Photo Credit: Goodreads
It’s been a while since I’ve read anything outside of YA contemporary (I read Flame in the Mist during summer vacation *sighs wistfully*), so I was super excited to read another genre. From the moment I found out that this was inspired by Mulan (it’s not a direct Mulan retelling, which I originally heard!), I was hooked and I knew I had to read Flame in the Mist. Here’s a look at the synopsis:
“The only daughter of a prominent samurai, Mariko has always known she’d been raised for one purpose and one purpose only: to marry. Never mind her cunning, which rivals that of her twin brother, Kenshin, or her skills as an accomplished alchemist. Since Mariko was not born a boy, her fate was sealed the moment she drew her first breath.
So, at just seventeen years old, Mariko is sent to the imperial palace to meet her betrothed, a man she did not choose, for the very first time. But the journey is cut short when Mariko’s convoy is viciously attacked by the Black Clan, a dangerous group of bandits who’ve been hired to kill Mariko before she reaches the palace.
The lone survivor, Mariko narrowly escapes to the woods, where she plots her revenge. Dressed as a peasant boy, she sets out to infiltrate the Black Clan and hunt down those responsible for the target on her back. Once she’s within their ranks, though, Mariko finds for the first time she’s appreciated for her intellect and abilities. She even finds herself falling in love—a love that will force her to question everything she’s ever known about her family, her purpose, and her deepest desires.”
First off, I really enjoyed the cast of characters. They’re all complex, developed, and full of flaws and insecurities. They really made this book for me, especially Mariko. She’s strong, intelligent, aware, and courageous. I rooted for her throughout the entire novel, and I’m excited to see how her journey continues in the sequel.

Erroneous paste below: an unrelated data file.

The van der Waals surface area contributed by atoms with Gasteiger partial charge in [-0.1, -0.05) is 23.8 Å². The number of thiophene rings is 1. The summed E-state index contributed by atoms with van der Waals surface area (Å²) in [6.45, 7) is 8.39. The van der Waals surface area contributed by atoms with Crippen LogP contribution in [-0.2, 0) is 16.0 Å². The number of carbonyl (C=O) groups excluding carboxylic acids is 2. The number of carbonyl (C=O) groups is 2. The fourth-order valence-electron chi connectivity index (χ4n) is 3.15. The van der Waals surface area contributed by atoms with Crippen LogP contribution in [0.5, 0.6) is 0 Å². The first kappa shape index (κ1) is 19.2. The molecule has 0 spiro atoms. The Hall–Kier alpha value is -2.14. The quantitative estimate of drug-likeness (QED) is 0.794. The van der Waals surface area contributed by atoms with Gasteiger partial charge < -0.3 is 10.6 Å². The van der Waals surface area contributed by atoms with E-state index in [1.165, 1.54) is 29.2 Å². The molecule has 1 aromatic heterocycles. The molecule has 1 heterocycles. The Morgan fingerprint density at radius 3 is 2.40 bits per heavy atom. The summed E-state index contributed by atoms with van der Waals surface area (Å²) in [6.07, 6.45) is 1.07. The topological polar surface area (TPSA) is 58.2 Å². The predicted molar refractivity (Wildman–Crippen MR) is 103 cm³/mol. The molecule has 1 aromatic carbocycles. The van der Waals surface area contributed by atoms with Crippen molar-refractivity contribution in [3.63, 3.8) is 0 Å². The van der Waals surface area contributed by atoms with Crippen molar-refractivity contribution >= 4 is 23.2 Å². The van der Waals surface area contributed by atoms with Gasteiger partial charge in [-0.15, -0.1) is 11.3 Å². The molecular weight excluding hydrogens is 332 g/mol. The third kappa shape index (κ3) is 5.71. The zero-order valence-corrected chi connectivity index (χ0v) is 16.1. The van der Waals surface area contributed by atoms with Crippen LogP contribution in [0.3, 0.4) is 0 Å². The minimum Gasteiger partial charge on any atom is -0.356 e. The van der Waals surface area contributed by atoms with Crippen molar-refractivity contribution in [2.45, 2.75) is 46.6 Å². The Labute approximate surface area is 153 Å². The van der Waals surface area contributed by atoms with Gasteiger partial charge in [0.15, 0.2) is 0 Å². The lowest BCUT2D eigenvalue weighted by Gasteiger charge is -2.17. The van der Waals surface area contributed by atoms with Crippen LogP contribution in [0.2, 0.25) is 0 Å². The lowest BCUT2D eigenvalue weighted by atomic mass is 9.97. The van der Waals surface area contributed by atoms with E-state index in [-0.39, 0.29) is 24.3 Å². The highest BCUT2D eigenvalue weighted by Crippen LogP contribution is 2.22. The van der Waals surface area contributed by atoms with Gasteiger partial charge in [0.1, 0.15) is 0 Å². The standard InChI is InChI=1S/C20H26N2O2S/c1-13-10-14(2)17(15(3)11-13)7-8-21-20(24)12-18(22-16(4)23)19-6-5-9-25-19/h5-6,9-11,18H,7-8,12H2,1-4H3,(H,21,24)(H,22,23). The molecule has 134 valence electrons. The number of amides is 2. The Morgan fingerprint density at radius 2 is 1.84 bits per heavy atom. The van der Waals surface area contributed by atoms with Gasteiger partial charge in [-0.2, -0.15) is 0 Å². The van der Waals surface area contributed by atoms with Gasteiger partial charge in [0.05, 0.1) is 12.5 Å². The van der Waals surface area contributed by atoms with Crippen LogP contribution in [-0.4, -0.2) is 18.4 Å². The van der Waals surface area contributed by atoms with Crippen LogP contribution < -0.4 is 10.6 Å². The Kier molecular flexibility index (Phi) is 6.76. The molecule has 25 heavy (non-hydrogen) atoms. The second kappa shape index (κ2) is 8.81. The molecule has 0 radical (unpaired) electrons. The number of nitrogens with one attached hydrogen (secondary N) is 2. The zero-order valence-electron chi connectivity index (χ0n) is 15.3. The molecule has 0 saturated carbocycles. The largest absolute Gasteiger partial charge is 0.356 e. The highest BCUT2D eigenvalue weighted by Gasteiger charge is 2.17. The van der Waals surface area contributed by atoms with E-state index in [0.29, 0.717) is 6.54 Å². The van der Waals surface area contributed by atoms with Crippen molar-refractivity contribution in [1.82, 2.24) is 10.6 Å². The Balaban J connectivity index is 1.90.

Though Flame in the Mist is marketed as a Japanese retelling of Mulan, I know I went in thinking it was a direct Mulan retelling based on what I’d heard. So just to clear up any potential misunderstandings, Flame in the Mist is inspired by Mulan. Mulan is set in China and Flame in the Mist is set in Japan. The comparison was a bit of a stretch, and I don’t think I would’ve picked up that it was inspired by Mulan if I hadn’t known that before I started reading it. I don’t think would’ve taken away from me enjoying the book, I just don’t want anyone to be disappointed. That segues into the setting. The Japanese setting was so lush and full of details. The setting added volumes to the story, and it drew me in. Seeing how Mariko interacted and learned about the setting through a new perspective was really interesting to read.
I love how gender is brought up as a main aspect in Flame in the Mist, and that Mariko questions it. However, I feel like the message of female empowerment could’ve been a bit stronger. Mariko seems to acknowledge and become increasingly aware of gender equality, and I’m hoping that in the sequel she takes more of an active stance. The intended message behind Flame in the Mist is a powerful one: YOU make your own choices, choose you own path, and control your destiny and don’t let others try to do any of those for you. I’m always down to see women of color in YA sci-fi and/or fantasy taking control of their fate and forging their own path.
Flame in the Mist was overall a solid read for me, and I fully intend to read the sequel, Smoke in the Sun, when it’s released.
Happy reading, happy writing, and happy blogging!